Day: May 11, 2017

On Academic Retirement

In the context of university-level service, I came across the record of a superb senior woman scientist. She is in her 80’s and not showing signs of slowing down.

A few months ago, a different superb octogenarian scientist died, to everyone’s disbelief. Millie Dresselhaus was 86, larger than life and working as hard as ever. If you ever met her, she likely blew you away with her sharp wit and energy levels dwarfing those of a college kid on half-a-dozen Red Bulls.

My former PhD advisor is nearing 80, and while his funding level isn’t what it used to be, he’s still teaching a full load and co-advising students.

On the one hand, I don’t think people should be told when they have to retire. If people still have a lot to give to science, they should be able to do so.

On the other hand, there is such a thing as having been in a job for far too long. No matter how excellent a person is, there is something to be said for bringing in new people, with fresh ideas. It’s good for students, it’s good for science.

I am not sure how to make peace between the two. From the standpoint of cost, a senior person is drastically more expensive than a junior one, or even a couple of junior ones. However, a successful senior person has established connections that help bring in grants, awards, and endowments that benefit the institution.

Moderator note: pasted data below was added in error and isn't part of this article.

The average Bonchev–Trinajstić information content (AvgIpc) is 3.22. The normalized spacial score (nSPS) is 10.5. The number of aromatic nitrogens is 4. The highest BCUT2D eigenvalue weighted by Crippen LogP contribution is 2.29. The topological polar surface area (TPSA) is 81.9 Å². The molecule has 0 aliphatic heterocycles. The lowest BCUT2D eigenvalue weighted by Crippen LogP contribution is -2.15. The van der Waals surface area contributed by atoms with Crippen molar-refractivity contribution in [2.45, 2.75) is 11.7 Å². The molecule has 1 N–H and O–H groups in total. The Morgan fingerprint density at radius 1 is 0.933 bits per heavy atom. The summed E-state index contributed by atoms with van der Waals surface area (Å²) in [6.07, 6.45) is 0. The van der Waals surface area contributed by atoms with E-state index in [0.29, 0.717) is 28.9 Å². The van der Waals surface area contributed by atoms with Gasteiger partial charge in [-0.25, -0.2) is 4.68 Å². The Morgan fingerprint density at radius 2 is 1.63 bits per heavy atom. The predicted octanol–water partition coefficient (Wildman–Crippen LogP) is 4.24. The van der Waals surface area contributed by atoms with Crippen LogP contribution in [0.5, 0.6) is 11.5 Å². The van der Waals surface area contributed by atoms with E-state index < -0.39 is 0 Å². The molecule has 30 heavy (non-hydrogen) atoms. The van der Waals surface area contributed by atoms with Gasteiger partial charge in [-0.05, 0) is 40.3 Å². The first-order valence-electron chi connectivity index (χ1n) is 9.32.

Requiring retirement at 65 or 67 seems too blunt, especially for knowledge workers whose bodies aren’t as worn out as those of the people working physically strenuous jobs. But is it still okay to have people who push 9o as full-time faculty? I am not sure why, but that strikes me as wrong for some reason that I can’t articulate. If dozens of your former graduate students retired before you, I feel that something isn’t right.

Is it that, when people become emeriti/emeritae, no one takes them seriously? They can’t apply for grants or advise students? I would imagine neither is true or could be negotiated. Why won’t some people retire?

I used to say I’d never retire, but maybe I will. It certainly wouldn’t suck not having to write grants any more, I will tell you that. Maybe not in my 60s, but likely no later than sometime in my 70s… Who knows; maybe earlier, if I am healthy and find something else to fully occupy me. At the end of an exhausting semester, like this one was for me, I can’t imagine wanting to do this job for another 40 years… But on a good day, I can.

Readers, what do you think? Is there really something wrong with elderly faculty refusing to retire? Is their remaining in the academic workforce deep into their golden years a net positive or a net negative for everyone involved (themselves, the students, up-and-coming junior academics, science in general)?